Read: Philippians 4:6,7 |
Quicksand has a “killer” reputation.
The word alone evokes an image of someone trapped and desperate to escape the clutches of the quagmire. In movies, such a dramatic scene usually ends in the demise of one of the characters. However, in the spiritual realm, this situation does not need to be fatal.
Quicksand forms in saturated loose sand when the sand is suddenly agitated. If a person steps into quicksand, the best thing for them to do is to be still.. Even though it is counter-intuitive, very slow movement will cause the person to sink, only to the point of buoyancy. Once attained, the person will float. On the other hand, excessive movement will cause the person to sink beneath the surface.
In our spiritual lives, we can fall into situations that we struggle to overcome. Subsequently, we feel ourselves sinking and going under. As we struggle with the situation, we can easily succumb to the quicksand of worry. Overcome by worry, we can lose sight of God. At that vulnerable point, we struggle within our own strength and fail to be still and allow God to work on our behalf.
Excessive worry causes emotional and spiritual paralysis
Jeremiah, the weeping prophet, prophesied as God told him for 40 years. Though he did God’s will, no one listened to him. In fact, he was the last prophet that God sent to the cold-hearted southern kingdom before He cast them out of the land.
Jeremiah was frustrated and concerned. He cried tears of sadness and carried a burden for these lost people. Called initially at 17, he kept begging them to listen year after year.
Jeremiah’s constant anxiety, loneliness and isolation finally got the best of him, and he became discouraged. Like many believers, he sank into a quicksand of worry and doubt because he thought his efforts were not making a difference and time was ticking away. Jeremiah was emotionally spent, even to the point of doubting God (Jeremiah 15:18).
When we are in deep despair like Jeremiah, the Bible clearly teaches that even then Christians are not to worry. Philippians 4:6 tells us not to be anxious – worry – about anything.
If we falter and worry leaks into our lives, worry is positive when we use it like a polish to embellish our plan. Worry is negative when we allow it to be a perpetual parasite. At this point, it begins to poison and paralyze us emotionally and spiritually.
Worry is contagious without the right prescription
God did not allow Jeremiah to stay in the quicksand of worry. Jeremiah 15:19 records a lesson for each believer to remember in those times when we feel alone, useless, and discouraged. God tells us to come back to Him and that He will restore the joy of our salvation. [Life of Jeremiah, http://www.gotquestions.org/life-Jeremiah.html]
Jeremiah, though caught in the quagmire, learned the prescription for his worry was faith in GOD. He learned to cast his anxieties on God instead of carrying the burden himself (1 Peter 5:7).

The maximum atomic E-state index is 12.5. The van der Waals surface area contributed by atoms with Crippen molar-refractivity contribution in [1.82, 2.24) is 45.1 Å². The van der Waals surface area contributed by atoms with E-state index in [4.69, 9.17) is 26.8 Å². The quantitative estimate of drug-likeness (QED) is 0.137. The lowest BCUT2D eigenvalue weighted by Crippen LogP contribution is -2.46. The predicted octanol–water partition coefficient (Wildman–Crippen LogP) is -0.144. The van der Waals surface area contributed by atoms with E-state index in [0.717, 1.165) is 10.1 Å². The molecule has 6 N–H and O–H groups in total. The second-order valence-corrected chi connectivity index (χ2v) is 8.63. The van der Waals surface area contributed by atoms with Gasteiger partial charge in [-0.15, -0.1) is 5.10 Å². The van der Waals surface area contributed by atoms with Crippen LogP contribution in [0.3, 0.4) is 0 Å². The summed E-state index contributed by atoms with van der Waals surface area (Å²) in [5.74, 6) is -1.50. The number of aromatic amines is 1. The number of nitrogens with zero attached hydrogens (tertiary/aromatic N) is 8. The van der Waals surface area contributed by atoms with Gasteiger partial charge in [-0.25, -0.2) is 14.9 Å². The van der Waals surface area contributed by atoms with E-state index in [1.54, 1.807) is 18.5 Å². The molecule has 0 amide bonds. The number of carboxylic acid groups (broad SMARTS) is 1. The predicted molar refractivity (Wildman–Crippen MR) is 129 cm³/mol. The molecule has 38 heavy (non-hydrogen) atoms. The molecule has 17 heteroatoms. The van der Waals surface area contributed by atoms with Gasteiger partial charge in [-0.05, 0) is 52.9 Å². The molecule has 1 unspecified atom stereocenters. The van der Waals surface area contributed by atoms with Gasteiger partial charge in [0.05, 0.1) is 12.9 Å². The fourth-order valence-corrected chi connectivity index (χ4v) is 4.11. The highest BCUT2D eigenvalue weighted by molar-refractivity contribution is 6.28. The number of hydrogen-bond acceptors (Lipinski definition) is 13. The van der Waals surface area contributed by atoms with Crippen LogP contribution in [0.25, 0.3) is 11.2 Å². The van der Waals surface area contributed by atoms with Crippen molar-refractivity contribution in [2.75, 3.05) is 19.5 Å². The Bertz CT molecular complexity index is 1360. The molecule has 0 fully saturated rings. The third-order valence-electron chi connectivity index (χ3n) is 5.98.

To worry or not to worry? Yes, that is the question! Worry is a choice.
Jesus asked, “And which of you by worrying can add a single hour to his life’s span?….” (Luke 12:25-26 NASB) In essence, what is the benefit of worry?
Paul writes in Romans 8:28, that “All things work together for good for them that love God….”. The Bible is full of examples and pertinent principles that teach us that worry is not profitable. Yet, we do it.
Listen. When you approach a circumstance where you are inclined to worry persistently, try something different. Focus and train your mind to stay fixed on the Lord and your heart to trust in Him. Avoid the quicksand by being “quick” to “stand” and place your confidence in the Lord’s presence, provision, and power. Then, you will experience the supernatural peace and contentment that belong to us in Christ. (Philippians 4:6,7)
1. Discover –
A. Make a list of things you tend to worry about or grow very anxious about? Rank the top 10.
B. When you worry about one of your top 10, how long do you worry? How do your friends react to your worrying?
2. Develop –
A. Study Philippians 4:6,7, Break it down phrase by phrase to explore the deeper meaning. Use a commentary if possible.
B. When we are advised to “Cast our cares on Him,…” in 1 Peter 5:7 how well do you apply the concept to your top 10 list of worries?
3. Demonstrate –
A. Using your list of top 10 worries, ask God for help. Ask Him to help you leave the prayer with Him in the morning and give you the peace and strength to carry on.
B. Share with your prayer partner that you are trying to worry less and trust God more. Ask them to help you stay on track.
Profiles on Waiting Outline
Postures we should adopt when waiting for/with/upon God
1. Wait on Time (link)
2. Watch for Him (link)
3. Wait by walking within Touching Distance (link)
4. Work while waiting upon God’s Answer (link)
5. Willful Waiting does not Wilt (link)
6. Weather the Storms while waiting under His Umbrella (link)
7. Wait with an Unwavering Faith (link)
8. Wait while avoiding the Quicksand of worry (link)